Jarvis blames the cuts on delays in engineering contracts
Railway engineer Jarvis is to cut about 450 jobs as its largest customer, Network Rail, reduces spending.
York-based Jarvis, which employs 4,000 staff, also warned that profits for next year would be "significantly below previous management expectations".
It said it had seen a "significant delay and reduction" in new projects.
Executive chairman Steven Norris said: "It has been a painful process to absorb the impact of Network Rail's sudden reduction in workload."
Jarvis, which has 80 depots across the UK, is in consultation with unions over the cuts and gave no further details on affected sites.
Its underperforming rail arm and loss-making freight container operation - which is being closed down - are behind the latest fall-off in trading.
The firm is one of Network Rail's preferred renewals contractors and is hoping for a recovery in workloads during 2010.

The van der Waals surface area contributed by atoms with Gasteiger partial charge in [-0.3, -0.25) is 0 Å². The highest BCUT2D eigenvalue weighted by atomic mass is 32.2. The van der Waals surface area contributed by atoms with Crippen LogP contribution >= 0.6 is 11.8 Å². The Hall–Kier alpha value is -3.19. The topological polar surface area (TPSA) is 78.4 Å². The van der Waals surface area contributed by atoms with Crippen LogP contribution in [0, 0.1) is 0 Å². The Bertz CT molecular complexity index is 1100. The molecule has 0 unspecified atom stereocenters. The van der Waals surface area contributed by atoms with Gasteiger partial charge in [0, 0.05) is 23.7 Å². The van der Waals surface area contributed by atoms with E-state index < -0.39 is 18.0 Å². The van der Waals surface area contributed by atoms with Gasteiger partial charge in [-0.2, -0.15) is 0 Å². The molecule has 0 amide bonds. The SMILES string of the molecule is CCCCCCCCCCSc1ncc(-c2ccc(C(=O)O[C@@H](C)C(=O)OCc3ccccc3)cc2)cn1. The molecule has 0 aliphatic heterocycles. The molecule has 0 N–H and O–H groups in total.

Jarvis last week blamed continued poor demand for its decision to shut the container services operation, which launched in 2006 and operated between Thamesport on the Isle of Grain and Doncaster, South Yorkshire, and Birch Coppice, Birmingham.
The firm will instead concentrate on its healthier coal haulage business, which continues to trade in line with expectations.
Jarvis came close to collapse in 2004 after racking up huge debts on over-ambitious bids for Private Finance Initiative contracts.
It was forced into selling off a raft of businesses to survive, but posted a profit of £11.1m for the year to March 2008.